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I just bought a Subaru GL wagon with a engine...

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Dear Tom and Ray:



I just bought a 1980 Subaru GL5 wagon with a 1600 engine and an odometer showing 257,000 miles. OK, so I'm not the sharpest knife in the drawer. The engine ran rough when I bought it for 600 bucks, but I figured, hey, if Tom and Ray can fix cars, it can't be that tough, right? Well, it's three months later, and I've had a lot of phone consultations with some very nice people who know a lot more about cars than I do. Turns out I have a bad anti-afterburn valve. Of course, the part I need has gone the way of the dodo bird. So, I stuffed a blue plastic Wal-Mart bag under the valve, and the engine smoothed right out. What are the consequences (besides the obvious fire hazard) of making this permanent? -- Tim

TOM: The consequences? Well, for starters, it's going to be hard to bring home all your stuff from Wal-Mart now.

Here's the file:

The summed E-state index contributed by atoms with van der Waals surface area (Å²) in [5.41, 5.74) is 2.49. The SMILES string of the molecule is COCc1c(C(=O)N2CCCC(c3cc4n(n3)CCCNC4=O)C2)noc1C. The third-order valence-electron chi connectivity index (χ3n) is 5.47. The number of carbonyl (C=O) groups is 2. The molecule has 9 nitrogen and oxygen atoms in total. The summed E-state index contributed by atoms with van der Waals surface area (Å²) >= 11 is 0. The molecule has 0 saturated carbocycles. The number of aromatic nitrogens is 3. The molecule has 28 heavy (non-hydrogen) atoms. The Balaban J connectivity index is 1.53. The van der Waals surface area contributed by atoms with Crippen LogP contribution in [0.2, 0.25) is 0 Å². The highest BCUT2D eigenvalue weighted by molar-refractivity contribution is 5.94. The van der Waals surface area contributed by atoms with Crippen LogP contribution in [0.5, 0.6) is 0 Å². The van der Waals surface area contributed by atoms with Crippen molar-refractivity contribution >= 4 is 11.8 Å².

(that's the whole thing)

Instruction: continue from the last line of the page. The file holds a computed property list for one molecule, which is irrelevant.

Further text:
RAY: Actually, there are only two other consequences I can think of. One is that the repair is not going to last, and your problem will return. Think about it. If this was really a viable, long-term fix, we'd all be using Wal-Mart bags to fix our cars. The other problem is that you're going to be breathing burning plastic until the repair does fail. And if you think you're slow on the uptake now, just wait a few weeks!

TOM: The anti-afterburn valve is better known as an anti-backfire valve. It's an early emission-control device that injected pulses of fresh air into the catalytic converter to help burn up any unburned fuel that managed to get that far.

RAY: My brother used the past tense because we suspect the valve's not working anymore. But the nonfunctioning valve is not what's causing your engine to run rough. That's caused by a vacuum leak that has developed BETWEEN the valve and the engine. There's supposed to be an airtight gasket in there. Your gasket has disintegrated.

TOM: Gaskets sometimes disintegrate after 257,000 miles, believe it or not. That now-melted Wal-Mart bag is serving as a temporary gasket. But you can easily make a new one.

RAY: Go to your favorite parts store and buy a piece of gasket material. It's cheap -- a few bucks. Then remove the valve and trace the bottom of it onto the gasket material. Then cut it out, put it all back together, and we guarantee you'll be good for at least another 257, Tim.

TOM: That's 257 seconds, not thousands of miles.
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